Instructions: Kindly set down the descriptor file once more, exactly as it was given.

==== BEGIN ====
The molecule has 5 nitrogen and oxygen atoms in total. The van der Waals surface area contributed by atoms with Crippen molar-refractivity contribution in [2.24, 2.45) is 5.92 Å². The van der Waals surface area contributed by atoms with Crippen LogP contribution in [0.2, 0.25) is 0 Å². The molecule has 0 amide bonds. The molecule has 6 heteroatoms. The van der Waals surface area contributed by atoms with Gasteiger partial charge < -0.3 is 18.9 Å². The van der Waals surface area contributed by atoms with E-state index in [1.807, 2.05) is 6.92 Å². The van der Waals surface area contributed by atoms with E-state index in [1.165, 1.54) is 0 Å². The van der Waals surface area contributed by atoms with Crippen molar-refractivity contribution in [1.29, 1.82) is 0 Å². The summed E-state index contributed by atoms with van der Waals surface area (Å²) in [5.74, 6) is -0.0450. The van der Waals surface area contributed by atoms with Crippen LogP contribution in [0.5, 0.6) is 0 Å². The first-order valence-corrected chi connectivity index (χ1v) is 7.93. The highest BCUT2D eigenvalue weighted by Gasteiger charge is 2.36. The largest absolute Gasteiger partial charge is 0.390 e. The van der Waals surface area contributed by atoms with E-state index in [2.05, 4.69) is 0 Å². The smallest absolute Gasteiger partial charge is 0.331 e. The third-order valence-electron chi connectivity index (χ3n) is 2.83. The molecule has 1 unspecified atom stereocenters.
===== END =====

The molecule has 5 nitrogen and oxygen atoms in total. The van der Waals surface area contributed by atoms with Crippen molar-refractivity contribution in [2.24, 2.45) is 5.92 Å². The van der Waals surface area contributed by atoms with Crippen LogP contribution in [0.2, 0.25) is 0 Å². The molecule has 0 amide bonds. The molecule has 6 heteroatoms. The van der Waals surface area contributed by atoms with Gasteiger partial charge < -0.3 is 18.9 Å². The van der Waals surface area contributed by atoms with E-state index in [1.807, 2.05) is 6.92 Å². The van der Waals surface area contributed by atoms with E-state index in [1.165, 1.54) is 0 Å². The van der Waals surface area contributed by atoms with Crippen molar-refractivity contribution in [1.29, 1.82) is 0 Å². The summed E-state index contributed by atoms with van der Waals surface area (Å²) in [5.74, 6) is -0.0450. The van der Waals surface area contributed by atoms with Crippen LogP contribution in [0.5, 0.6) is 0 Å². The first-order valence-corrected chi connectivity index (χ1v) is 7.93. The highest BCUT2D eigenvalue weighted by Gasteiger charge is 2.36. The largest absolute Gasteiger partial charge is 0.390 e. The van der Waals surface area contributed by atoms with E-state index in [2.05, 4.69) is 0 Å². The smallest absolute Gasteiger partial charge is 0.331 e. The third-order valence-electron chi connectivity index (χ3n) is 2.83. The molecule has 1 unspecified atom stereocenters.